A Pit Stop in Pie Town
August First on the Road is a new series where we’ll follow Jodi and Phil on their adventures beyond the bakery. Grab a snack and buckle up!
There we were, rattling down the road in the camper, on a long haul from Las Cruces to however far we could make it into the Apache Sitgreaves National Forest before the sun got too low. The camper is loud. Very loud. Imagine a U-Haul full of plates and pots and 30 miniature bottles of maple syrup, and everything else you need to live, all right behind you, banging around for hours on end, day after day. It’s fun, don’t get me wrong. But the rattle and hum of this rig gets under my skin at times. And the best remedy, in my book, is a stop for the heavenly combination of sugar, fat, flour, and, in this case, fruit, baked into a glorious little pie. Let me introduce you to Pie Town.
This little oasis town, with a population of a whopping 186, holds not one, not two, but three restaurants. All are dedicated to baking pies. Lots of pies. We pulled into town, which sits literally on top of the Great Divide, on a Sunday afternoon and slid right into the parking lot of The Gatherin’ Place. Phil patted the head of the old dog that lazed in the sun on the porch. The screen door slapped behind us as we walked in. Right there in front of us, even before we got to the dining room, was the open bakery where lines of small pies were ready to be baked.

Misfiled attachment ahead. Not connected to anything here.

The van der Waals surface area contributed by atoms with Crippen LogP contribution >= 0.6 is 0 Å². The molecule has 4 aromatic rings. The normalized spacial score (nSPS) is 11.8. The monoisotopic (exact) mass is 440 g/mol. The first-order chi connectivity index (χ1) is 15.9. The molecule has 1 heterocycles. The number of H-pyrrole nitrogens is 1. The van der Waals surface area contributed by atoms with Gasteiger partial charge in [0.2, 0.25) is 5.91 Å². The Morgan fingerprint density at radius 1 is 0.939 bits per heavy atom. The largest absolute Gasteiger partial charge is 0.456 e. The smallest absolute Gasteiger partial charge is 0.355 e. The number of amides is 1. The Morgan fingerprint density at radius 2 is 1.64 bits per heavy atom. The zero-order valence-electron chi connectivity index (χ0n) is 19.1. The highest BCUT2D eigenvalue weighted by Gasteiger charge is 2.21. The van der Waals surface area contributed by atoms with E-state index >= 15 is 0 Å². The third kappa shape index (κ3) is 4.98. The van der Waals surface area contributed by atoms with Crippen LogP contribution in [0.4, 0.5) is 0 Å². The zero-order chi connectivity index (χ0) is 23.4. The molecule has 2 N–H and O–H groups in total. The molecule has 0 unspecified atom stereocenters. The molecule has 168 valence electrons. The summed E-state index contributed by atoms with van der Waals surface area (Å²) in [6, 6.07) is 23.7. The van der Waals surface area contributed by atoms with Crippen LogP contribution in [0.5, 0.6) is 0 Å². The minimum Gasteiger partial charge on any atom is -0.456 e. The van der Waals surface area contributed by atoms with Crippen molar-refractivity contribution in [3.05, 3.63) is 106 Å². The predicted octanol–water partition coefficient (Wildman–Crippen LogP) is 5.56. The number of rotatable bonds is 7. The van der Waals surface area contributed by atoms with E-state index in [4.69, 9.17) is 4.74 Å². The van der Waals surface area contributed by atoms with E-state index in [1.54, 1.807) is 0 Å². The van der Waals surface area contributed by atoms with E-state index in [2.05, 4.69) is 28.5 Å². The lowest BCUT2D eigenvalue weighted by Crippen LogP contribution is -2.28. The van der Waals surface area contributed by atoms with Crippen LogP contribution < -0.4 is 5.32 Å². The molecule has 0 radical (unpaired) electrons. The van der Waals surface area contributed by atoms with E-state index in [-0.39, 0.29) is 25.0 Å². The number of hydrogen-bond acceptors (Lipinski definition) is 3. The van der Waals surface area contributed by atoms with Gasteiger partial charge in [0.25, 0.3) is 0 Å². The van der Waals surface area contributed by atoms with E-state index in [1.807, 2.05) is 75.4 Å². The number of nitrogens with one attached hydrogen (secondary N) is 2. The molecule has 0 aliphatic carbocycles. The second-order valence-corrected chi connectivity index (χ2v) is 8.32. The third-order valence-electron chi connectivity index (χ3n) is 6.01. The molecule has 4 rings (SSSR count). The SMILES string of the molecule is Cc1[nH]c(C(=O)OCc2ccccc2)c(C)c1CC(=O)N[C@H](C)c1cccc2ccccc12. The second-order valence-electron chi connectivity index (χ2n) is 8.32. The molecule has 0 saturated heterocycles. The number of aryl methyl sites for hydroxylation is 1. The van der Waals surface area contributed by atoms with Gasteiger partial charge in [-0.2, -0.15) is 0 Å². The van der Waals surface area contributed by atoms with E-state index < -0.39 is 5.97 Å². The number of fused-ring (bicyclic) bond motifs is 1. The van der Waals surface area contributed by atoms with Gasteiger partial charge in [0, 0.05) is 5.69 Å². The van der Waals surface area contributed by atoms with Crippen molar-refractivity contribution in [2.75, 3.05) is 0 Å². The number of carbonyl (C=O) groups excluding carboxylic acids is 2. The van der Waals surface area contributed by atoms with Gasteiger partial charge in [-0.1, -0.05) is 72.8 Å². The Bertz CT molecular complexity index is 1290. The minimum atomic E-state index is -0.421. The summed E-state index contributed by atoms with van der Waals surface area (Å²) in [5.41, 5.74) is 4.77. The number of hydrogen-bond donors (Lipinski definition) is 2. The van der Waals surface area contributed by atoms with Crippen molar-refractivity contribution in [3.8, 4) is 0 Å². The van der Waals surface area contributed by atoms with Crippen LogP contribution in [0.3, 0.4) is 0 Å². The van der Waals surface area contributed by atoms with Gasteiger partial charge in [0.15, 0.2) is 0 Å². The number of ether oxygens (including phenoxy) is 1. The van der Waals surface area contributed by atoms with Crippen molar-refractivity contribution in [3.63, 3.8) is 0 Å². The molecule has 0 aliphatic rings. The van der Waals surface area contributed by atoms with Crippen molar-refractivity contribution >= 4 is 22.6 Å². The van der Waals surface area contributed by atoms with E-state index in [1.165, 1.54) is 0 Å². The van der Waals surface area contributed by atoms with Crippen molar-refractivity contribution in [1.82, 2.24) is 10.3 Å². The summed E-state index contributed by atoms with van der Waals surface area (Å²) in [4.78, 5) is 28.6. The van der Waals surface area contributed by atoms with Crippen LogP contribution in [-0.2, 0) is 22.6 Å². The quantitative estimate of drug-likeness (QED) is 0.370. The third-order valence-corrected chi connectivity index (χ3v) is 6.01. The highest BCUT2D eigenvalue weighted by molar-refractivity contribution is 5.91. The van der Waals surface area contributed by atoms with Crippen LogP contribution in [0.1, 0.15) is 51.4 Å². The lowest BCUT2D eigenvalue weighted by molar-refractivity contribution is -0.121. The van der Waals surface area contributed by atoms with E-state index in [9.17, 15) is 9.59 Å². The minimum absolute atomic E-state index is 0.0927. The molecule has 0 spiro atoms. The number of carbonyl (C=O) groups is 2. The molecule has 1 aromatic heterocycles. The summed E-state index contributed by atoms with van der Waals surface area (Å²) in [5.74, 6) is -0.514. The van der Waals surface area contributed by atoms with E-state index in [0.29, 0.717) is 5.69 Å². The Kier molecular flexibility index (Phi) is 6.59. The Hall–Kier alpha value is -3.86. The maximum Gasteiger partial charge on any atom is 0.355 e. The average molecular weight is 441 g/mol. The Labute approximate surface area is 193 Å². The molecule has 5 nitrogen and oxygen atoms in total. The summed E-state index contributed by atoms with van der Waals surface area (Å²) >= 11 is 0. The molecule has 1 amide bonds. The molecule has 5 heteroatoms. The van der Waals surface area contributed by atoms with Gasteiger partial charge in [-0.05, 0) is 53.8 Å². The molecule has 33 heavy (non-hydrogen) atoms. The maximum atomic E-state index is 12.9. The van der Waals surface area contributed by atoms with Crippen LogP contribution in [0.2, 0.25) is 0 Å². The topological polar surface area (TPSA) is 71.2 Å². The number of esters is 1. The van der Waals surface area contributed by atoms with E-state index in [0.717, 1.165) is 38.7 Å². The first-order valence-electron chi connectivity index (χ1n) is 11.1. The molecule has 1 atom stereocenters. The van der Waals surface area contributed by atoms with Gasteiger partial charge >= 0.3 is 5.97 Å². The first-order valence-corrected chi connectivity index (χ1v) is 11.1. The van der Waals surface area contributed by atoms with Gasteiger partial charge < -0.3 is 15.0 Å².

The server greeted us openly. “First time? Here for some pie?” they said with a warm drawl. The dining room was hopping with a friendly mix of locals chatting about cows and fences and trucks, and eager road warriors like us looking for a sugar jolt to help make the rest of the day’s drive a little easier. She guided us to the case, which contained a variety of adorable 6″ pies. We settled on their most popular, the New Mexico Apple Pie, with green chiles and pinion nuts. Pie, ice cream, and cheap black coffee in a scrappy little cafe in the middle of the New Mexico desert? That, my friend, is my kind of oasis.
I took a trip back to the baking area and learned a bit more about the history and process. Pie Town got its start in the late 1920s when a local man named Clyde Norman sold dried apple pies at a little stand along the road. Over the years the community grew and more pie cafes opened up. Today there are three: The Pie Town Cafe, The Pie-O-Neer, and The Gatherin’ Place. In 2018, The Gatherin’ Place served over 18,000 pies. The bakers can kick out at least 60 a day, individually. That’s a lot of pie! And, to top it off, Pie Town hosts an annual Pie Festival every autumn to help raise funds to improve the community.
I smell a return trip cooking in the oven …
Pie Town is located on US 60 in New Mexico between the towns of Datil and Quemado.